September 4, 2012
LIMA — Harold Wollenhaupt gets a lot of attention when he attends the Lima YMCA’s Parkinson’s exercise class.
He’s not a celebrity — it’s well-known actor Michael J. Fox who brought Parkinson’s disease to national attention. Harold, 73, is just an Elida resident who was diagnosed with Parkinson’s about a year and a half ago. No fame, no national spotlight.
But at the Y, Harold is the star of the class, because he’s currently the only one in it. And although he said the trainers are young and pretty — his wife Rosa Wollenhaupt likes to tease him about that — Harold is willing to give up his one-on-one status to encourage more locals with Parkinson’s disease to sign up for the class.
“I tease him because he gets all their attention,” Rosa Wollenhaupt said. “No one else is in the class.”
Parkinson’s disease is a progressive disorder that destroys nerve cells in the brain that produce dopamine, a chemical involved with movement and coordination. As the levels of dopamine drop, it is increasingly difficult to control movement, according to www.pdf.org, the website for the Parkinson’s Disease Foundation.
About 1 million people — statistically more men than women — in the United States has Parkinson’s disease and an estimated 7 to 10 million people around the world have been diagnosed. It’s estimated, however, that thousands of cases go undetected, according to the website. And only about four percent of cases are diagnosed before the age of 50.
Which is why many times the symptoms of Parkinson’s are blamed on aging. According to Lima neurologist Ahmad Anouti, symptoms can start even before a patient is diagnosed, starting slowly and progressing over time. The disease can be well advanced before a diagnosis is made, he said.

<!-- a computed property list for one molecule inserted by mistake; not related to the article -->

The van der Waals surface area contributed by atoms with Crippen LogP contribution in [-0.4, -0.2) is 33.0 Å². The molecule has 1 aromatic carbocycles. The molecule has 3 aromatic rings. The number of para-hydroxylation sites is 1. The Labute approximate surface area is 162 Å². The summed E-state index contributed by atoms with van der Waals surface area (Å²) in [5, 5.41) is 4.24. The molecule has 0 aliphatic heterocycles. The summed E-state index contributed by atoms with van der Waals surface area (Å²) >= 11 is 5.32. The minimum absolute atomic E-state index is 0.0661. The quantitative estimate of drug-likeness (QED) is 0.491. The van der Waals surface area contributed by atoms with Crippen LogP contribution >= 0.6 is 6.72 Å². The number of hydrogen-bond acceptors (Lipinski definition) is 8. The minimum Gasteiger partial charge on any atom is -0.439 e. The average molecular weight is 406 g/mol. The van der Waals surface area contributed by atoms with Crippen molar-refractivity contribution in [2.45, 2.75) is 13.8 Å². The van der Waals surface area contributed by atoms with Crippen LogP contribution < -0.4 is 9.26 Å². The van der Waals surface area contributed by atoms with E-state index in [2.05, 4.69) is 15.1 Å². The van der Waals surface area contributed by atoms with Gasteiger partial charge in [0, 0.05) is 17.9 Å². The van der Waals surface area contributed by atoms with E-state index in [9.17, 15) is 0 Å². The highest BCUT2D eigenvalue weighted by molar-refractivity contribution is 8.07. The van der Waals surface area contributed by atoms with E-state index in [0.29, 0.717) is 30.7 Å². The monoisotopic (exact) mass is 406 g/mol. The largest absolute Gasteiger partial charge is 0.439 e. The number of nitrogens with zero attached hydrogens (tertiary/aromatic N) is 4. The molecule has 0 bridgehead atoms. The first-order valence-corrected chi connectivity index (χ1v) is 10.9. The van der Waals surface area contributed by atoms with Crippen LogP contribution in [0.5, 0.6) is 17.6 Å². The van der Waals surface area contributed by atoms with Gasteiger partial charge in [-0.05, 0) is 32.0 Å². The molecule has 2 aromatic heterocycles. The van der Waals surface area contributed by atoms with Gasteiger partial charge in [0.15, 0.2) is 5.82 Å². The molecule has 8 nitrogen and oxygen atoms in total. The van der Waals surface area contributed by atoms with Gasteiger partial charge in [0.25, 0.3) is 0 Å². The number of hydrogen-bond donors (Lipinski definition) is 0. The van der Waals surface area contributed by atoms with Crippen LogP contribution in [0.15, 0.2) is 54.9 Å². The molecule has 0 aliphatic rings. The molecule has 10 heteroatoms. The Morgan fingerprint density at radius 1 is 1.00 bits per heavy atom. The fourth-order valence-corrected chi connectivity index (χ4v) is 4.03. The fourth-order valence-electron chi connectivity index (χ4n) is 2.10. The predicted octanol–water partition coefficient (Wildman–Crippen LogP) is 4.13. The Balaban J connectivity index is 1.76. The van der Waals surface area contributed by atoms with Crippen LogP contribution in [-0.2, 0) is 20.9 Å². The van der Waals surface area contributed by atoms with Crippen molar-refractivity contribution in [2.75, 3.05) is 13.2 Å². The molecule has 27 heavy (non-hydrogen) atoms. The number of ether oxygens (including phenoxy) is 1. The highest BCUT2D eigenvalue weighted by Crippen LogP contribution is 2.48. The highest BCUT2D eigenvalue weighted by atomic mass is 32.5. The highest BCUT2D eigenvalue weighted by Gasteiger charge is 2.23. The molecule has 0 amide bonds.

“Some people just present with only some of the symptoms. Everybody can have a different presentation, that’s why there is often a delay in diagnosis,” Anouti said.
And the symptoms are wide ranging. According to the foundation website, symptoms can include any or all of the following:
• Tremors of the hands, face, arms and legs
• Slowness of movement
• Stiffness in the limbs and trunk of the body
• Impaired balance and coordination
Anouti added that pain, memory issues and changes in speech can also be par for the course with Parkinson‘s. These symptoms may require other types of interventions, like speech therapy. But the disease is essentially a movement disorder, he said. For mobility-related symptoms, physical therapy and movement rehabilitation play important roles.
This is where the YMCA class comes in.
With one-hour sessions twice a week, the class devotes half of the time to stretching and balance and the other half to walking on a treadmill. Harold said his floor exercises include rising up on his knees and turning his shoulders. While on the treadmill, he practices walking forward, backwards and doing side steps.
According to Anouti, stretching can help with range of motion and strengthening the core muscles of the abdomen helps with maintaining mobility. Getting up from chairs, rolling in bed and getting out of bed are just some of the mobility challenges people with Parkinson’s face.
The exercises used in the YMCA class are based on research conducted by Wisconsin doctor Terry Steffen for the Wisconsin Parkinson’s Association, according to Josh Unterbrink, YMCA health and wellness director. The exercises and the treadmill work specifically target balance and coordination.
“(The exercises) stave off effects of Parkinson’s, improve mobility, independence and confidence in their ability to walk,” he said. “It’s difficult for them to think they can do this. They have legitimate fears, they’re nervous about falling, especially if they’ve never exercised before.”
Potential class participants can have those fears alleviated. YMCA staff have been specially trained in the exercises, and everyone registering for the class is given an assessment by Lima Memorial Health System therapy staff to make sure they are a good fit for the program, Unterbrink said.
Anouti refers patients with Parkinson’s to the Y class and said they are very happy with it.
And Harold Wollenhaupt is happy as well. Since starting the class in February, both he and Rosa agreed that there has been an improvement in his symptoms.
“It’s easier to walk, and my balance is better,” Harold said. “I would recommend this class to others.”
Even if it means sharing the attention of those young and pretty trainers.